- Family Hydrangeaceae
- Hydrangea arborescens
- Wild Hydrangea, Seven Barks
- None listed.
Indigenous to the eastern US as far south as Florida, the hydrangea is a woody-stemmed deciduous shrub, growing to a height of about ten feet, producing oval leaves and clusters of small creamy-white flowers, thriving in woodlands and on riverbanks. The root is unearthed in autumn.
The Cherokee used the plant as a remedy for kidney and bladder stones.
The 19th century Physiomedicalist herbal movement used a formula comprising of hydrangea, couch grass, and hollyhock to treat serious kidney disorders, including nephritis.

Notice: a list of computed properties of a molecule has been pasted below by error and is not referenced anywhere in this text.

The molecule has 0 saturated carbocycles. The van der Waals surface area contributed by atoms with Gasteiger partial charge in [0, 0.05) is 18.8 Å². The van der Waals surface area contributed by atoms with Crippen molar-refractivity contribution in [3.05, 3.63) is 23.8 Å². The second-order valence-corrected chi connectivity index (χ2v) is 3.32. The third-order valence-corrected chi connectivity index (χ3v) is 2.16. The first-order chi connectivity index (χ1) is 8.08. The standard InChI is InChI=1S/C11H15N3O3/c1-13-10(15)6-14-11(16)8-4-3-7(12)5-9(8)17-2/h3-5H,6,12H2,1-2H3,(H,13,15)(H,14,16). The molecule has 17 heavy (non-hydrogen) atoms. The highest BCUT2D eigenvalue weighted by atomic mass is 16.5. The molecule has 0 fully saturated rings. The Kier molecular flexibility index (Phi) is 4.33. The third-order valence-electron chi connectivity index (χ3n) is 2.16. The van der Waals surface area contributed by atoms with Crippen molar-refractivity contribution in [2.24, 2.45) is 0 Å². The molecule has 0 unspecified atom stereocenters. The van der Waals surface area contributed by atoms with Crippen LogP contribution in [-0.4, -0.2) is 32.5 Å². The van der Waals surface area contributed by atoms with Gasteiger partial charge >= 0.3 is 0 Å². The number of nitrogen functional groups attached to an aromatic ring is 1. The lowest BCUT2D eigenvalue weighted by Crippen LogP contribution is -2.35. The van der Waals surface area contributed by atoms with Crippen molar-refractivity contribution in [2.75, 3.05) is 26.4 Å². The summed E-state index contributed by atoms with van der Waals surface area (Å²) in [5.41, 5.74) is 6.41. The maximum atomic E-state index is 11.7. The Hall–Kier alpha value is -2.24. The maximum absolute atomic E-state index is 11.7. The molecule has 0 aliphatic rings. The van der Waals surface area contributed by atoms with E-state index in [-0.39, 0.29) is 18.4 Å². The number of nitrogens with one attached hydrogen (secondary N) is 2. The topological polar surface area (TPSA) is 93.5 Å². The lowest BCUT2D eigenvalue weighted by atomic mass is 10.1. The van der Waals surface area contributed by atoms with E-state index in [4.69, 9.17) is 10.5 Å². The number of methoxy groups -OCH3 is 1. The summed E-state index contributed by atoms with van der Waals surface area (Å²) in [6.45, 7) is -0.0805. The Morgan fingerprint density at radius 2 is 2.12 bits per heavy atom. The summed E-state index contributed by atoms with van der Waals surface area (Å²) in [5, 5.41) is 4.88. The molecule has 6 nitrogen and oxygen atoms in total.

- volatile oil
- a cyanogenic glycoside (hydrangein)
- Roots, rhizomes
It is used mainly in the treatment of urinary tract conditions, particulary kidney and bladder stones. It is thought to encourage the expulsion of the stones and to help dissolve those that remain.
The herb is also given for other conditions affecting the genitourinary system, including cystitis, urethritis, enlarged prostate, and prostatitis.